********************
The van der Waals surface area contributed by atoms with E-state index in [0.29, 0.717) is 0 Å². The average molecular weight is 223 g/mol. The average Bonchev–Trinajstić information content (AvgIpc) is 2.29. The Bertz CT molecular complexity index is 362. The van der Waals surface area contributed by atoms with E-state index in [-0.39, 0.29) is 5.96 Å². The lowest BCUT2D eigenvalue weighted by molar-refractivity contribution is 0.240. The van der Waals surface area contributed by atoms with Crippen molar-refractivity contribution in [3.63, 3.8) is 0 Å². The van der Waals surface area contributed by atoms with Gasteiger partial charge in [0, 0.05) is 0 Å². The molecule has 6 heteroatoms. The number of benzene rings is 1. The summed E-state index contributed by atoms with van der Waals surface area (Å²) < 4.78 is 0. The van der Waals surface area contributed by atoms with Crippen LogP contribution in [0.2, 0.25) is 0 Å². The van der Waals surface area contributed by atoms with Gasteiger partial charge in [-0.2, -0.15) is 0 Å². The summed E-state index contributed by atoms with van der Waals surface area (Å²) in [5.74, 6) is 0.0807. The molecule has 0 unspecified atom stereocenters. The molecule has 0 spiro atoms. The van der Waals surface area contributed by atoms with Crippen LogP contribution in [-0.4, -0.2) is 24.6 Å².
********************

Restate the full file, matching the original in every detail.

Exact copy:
The van der Waals surface area contributed by atoms with E-state index in [0.29, 0.717) is 0 Å². The average molecular weight is 223 g/mol. The average Bonchev–Trinajstić information content (AvgIpc) is 2.29. The Bertz CT molecular complexity index is 362. The van der Waals surface area contributed by atoms with E-state index in [-0.39, 0.29) is 5.96 Å². The lowest BCUT2D eigenvalue weighted by molar-refractivity contribution is 0.240. The van der Waals surface area contributed by atoms with Crippen molar-refractivity contribution in [3.63, 3.8) is 0 Å². The van der Waals surface area contributed by atoms with Gasteiger partial charge in [0, 0.05) is 0 Å². The molecule has 6 heteroatoms. The number of benzene rings is 1. The summed E-state index contributed by atoms with van der Waals surface area (Å²) < 4.78 is 0. The van der Waals surface area contributed by atoms with Crippen LogP contribution in [0.2, 0.25) is 0 Å². The van der Waals surface area contributed by atoms with Gasteiger partial charge in [-0.2, -0.15) is 0 Å². The summed E-state index contributed by atoms with van der Waals surface area (Å²) in [5.74, 6) is 0.0807. The molecule has 0 unspecified atom stereocenters. The molecule has 0 spiro atoms. The van der Waals surface area contributed by atoms with Crippen LogP contribution in [-0.4, -0.2) is 24.6 Å².